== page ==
Too often efforts to understand what goes on for people and to respond to their needs and aspirations can feel like a nice to have rather than a key part of how to deliver health and care services effectively. It is tempting for services to extend this view into crisis periods by saying ‘We don’t have time to do it’, but now, more than ever, health and care services need to base their decisions on the reality people experience. Experiences from the Grenfell community show the unintended consequences of not listening to or working with affected communities. Not listening means decisions are made that, while well intended, do not consider people’s circumstances, their environment and what would work best for them and, therefore, services fail to meet people’s needs.
Covid-19 is affecting some communities disproportionately, including those from black, Asian and minority ethnic groups, so who we hear from matters. A one-size-fits-all approach to interventions will not work and risks exacerbating already stark inequalities. For example, testing the contact-tracing app only on the Isle of Wight will provide helpful learning, but won’t provide understanding of how it may or may not work in different areas of England, with communities that have very different challenges.
Understanding how to approach the next phase of the epidemic – the chronic phase – is best done at a local level by people who understand and are connected to the communities they serve and are well placed to act on what they learn from those communities. It requires a way of working similar to the citizen-led approaches already in place in areas like in Wigan and Morecambe Bay that put communities at the heart of their work. It recognises that for health and care to make a difference to people’s lives, the system first needs to understand those lives and the challenges that people face. Harm can happen when decisions are made without this understanding. Given the terrible inequalities that are already surfacing, the need for this granular and people-led approach is both urgent and important.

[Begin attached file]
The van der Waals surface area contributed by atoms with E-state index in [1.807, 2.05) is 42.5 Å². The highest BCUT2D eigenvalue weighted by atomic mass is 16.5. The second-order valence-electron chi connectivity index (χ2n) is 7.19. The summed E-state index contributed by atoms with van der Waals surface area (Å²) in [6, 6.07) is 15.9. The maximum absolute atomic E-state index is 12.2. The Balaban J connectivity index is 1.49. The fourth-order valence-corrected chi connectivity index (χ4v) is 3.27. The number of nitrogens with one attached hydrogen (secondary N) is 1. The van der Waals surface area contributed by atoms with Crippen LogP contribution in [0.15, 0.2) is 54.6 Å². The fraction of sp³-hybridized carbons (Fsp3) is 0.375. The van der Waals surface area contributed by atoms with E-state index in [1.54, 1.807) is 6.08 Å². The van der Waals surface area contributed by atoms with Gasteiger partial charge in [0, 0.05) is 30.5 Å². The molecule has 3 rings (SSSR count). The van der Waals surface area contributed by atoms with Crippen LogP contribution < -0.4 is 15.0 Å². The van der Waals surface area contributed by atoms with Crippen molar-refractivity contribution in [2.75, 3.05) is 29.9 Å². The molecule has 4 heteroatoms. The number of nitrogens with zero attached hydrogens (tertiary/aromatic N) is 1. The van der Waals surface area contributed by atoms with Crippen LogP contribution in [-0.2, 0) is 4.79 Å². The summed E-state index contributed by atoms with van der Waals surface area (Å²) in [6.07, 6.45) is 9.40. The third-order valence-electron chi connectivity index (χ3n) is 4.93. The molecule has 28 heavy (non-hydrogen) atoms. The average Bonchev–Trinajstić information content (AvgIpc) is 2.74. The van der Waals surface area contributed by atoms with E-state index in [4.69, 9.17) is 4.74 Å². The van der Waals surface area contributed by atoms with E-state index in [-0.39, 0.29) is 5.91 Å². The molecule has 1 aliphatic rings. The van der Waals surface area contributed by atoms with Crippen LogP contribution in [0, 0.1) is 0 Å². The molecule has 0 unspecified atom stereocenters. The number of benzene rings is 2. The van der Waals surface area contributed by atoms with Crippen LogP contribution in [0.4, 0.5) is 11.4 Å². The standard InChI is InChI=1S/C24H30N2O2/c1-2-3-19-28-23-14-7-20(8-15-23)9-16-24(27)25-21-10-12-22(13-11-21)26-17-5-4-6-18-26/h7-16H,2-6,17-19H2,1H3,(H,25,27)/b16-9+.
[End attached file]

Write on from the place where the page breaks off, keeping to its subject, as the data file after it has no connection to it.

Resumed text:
Currently there are 2.2 million people being shielded but that should not mean that their or their carers’ voices cannot be heard. This is an opportunity to think about new ways of hearing from those in receipt of care at this time. There are clearly some methodological challenges, face to face work is clearly difficult to do, but different approaches can be combined. For example, National Voices is collating and analysing experiences from anyone with an ongoing health or care need on their new platform, Our Covid Voices. Local Healthwatches are sounding out people about their experiences of care. Local voluntary services and charities are working with many of these people, what are they hearing? Could some of the NHS volunteers be trained to collect insight and experience from ‘vulnerable’ people? To act as peer researchers who can collect and tell these stories?
This work is not a nice to have – we, as a society, will not find a way through this next phase without exacerbating inequalities if there is not a recognition from those in power that we need to hear from people about their experiences and that means all groups in society not just the ones that already have a voice. You cannot see the whole world from the vantage point of power. To understand this and more importantly act on it takes humility and the recognition from leaders they do not have all the answers.